In a previous post on “Anti-Anti-Essentialism,” I began by outlining some of what I think are the problems with anti-essentialism in anthropology, one of the now dominant conceptual pillars of the discipline. I wish to add a few more personal notes to that here.
Again, this is by no means “finished” work, but more like doodling for a public audience (always in hope of feedback), in keeping with the spirit of “open anthropology”.
I have been more interested in “anti-essentialism” as a rhetorical and political strategy than as simply a philosophical position. I have been specifically interested in essentialism and the politics of indigenous representation. As far as I can see, while essentialism may be inevitable (see that previous post), it is not clear that anti-essentialism is always the same as anti-indigenism, that is, opposed to the representability of the indigenous as indigenous.
Let us consider some examples of the range of positions:
anti-indigenous anti-essentialism: disclaiming any effort, of any kind, to even speak of the “indigenous” as itself fundamentally and inescapably entailing essentialism. To be against essentialism in this case means that no identity that permits ideas of commonality and historical continuity is valid. Exemplars of such thinking are Adam Kuper (1993, 2003, 2005) in anthropology (whose work will be discussed at greater length in future posts);
anti-indigenous essentialism: this is much more common outside of academia, and can be easily encountered in popular discussions about indigenous identity and indigenous rights in places such as Canada, the United States, and Australia. The idea here is simply that of the “real Indian” or the “real Aboriginal”–to be considered real, depending on the culture in question, one must look, speak, dress, and/or live in an “authentic” aboriginal manner, which means without any signs of change having occurred in the past five hundred years.
pro-indigenous essentialism: this is much less common, and takes us back into academia as well as advocacy. The position is more or less represented in the work of Andrew Lattas (1993), and again I will defer further consideration of his contribution. The basic idea here is that representational strategies used by indigenous representatives which adopt essentialist tactics (of perhaps dressing up to meet dominant white expectations of Aboriginal difference, autenticity, and continuity) are in fact valuable and useful if they help Aboriginals to achieve their social and political aims. Moreover, the role of the anthropologist should not be to criticize and dismantle such representational strategies–anthropologists should not feel free to morally authorize themselves to act as expert arbiters of other people’s forms of indentification, and they should not impose themselves as those authorized to create pristine political positions.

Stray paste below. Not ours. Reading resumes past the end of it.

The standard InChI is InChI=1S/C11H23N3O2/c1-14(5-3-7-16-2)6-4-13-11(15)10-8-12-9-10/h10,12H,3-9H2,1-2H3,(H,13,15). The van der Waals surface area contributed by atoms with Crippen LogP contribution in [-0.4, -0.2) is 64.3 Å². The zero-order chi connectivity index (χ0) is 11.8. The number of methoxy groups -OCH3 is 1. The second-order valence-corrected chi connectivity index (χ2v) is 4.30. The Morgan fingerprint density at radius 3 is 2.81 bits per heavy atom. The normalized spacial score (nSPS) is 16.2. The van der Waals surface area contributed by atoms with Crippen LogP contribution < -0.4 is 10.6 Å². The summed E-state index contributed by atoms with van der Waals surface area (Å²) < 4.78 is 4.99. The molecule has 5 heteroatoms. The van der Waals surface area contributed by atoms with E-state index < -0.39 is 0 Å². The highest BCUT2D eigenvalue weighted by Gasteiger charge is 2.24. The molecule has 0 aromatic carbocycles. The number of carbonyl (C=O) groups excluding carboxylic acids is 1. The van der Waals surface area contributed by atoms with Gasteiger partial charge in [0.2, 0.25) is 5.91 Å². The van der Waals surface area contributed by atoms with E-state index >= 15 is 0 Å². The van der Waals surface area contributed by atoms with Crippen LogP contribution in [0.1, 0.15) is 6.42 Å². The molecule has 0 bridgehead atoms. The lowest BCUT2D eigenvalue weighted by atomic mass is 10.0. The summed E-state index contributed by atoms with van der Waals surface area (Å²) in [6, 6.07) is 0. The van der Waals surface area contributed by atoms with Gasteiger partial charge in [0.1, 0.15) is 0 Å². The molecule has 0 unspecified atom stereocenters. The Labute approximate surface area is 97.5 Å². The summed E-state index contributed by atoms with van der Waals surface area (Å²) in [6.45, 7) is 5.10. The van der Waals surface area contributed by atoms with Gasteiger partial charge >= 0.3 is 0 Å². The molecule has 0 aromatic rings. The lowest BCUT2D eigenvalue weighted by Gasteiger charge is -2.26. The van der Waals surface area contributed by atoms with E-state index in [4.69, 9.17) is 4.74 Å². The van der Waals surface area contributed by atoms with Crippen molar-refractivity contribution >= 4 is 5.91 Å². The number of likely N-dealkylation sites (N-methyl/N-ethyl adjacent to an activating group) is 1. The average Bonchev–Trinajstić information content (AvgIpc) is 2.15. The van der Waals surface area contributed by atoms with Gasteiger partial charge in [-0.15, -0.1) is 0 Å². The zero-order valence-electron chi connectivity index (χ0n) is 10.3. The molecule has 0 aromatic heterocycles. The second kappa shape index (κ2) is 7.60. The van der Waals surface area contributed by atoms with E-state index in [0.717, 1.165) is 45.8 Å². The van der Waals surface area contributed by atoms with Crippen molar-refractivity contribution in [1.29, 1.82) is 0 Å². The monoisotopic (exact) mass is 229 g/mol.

pro-indigenous anti-essentialism: this is a perspective that one would expect to find clearly articulated as such in the works of academics, but remains, I think, somewhat muted. To some extent one can find this in the works of two New Zealand anthropologists, Steven Webster (1993) and Jeffrey Sissons (2005), as well as in the work of Jonathan Warren (2001) on “post-traditional Indians” in Brazil. The idea here is that reinforcing expectations of continuity, cultural survival, and strong traits of indigenous difference will work to bolster ideas of “the real Indian” (see anti-indigenous essentialism above), and that this is a flaw of both anti-indigenous essentialism and pro-indigenous essentialism. What is lost in essentialisms of the kind outlined above is a notion of culture as resistance, of processual modes of identification, of new ways of being and becoming indigenous through the adaptation and incorporation of the “stuff” of modernity and cultural creolization.
Unfortunately, in the case of pro-indigenous anti-essentialism, one finds readers coming to many mistaken impressions. Those sympathetic to aboriginal causes might think that any discussion of how cultures are changed, or traditions “invented”, must be an indictment of those aboriginal causes–as Jean Jackson once put it, what is at work is a stereotype that for culture to be deemed “good culture” it cannot be seen as having been “corrupted” by the everyday workings of culture brokers. The accusation against the pro-indigenous anti-essentialist is that he/she is “deconstructing” indigeneity and revealing it to somehow be fake or adulterated. In my view, the problem rests entirely with the accuser.
In my own work, I tend to gravitate between both pro-indigenous essentialism and and pro-indigenous anti-essentialism, usually with greater emphasis on the latter. Either way, I think it is the duty of the anthropologist to not come to a decision of which of these is the preferable choice without consultation with, if not subordination to, the predominant tendencies voiced by one’s indigenous partners.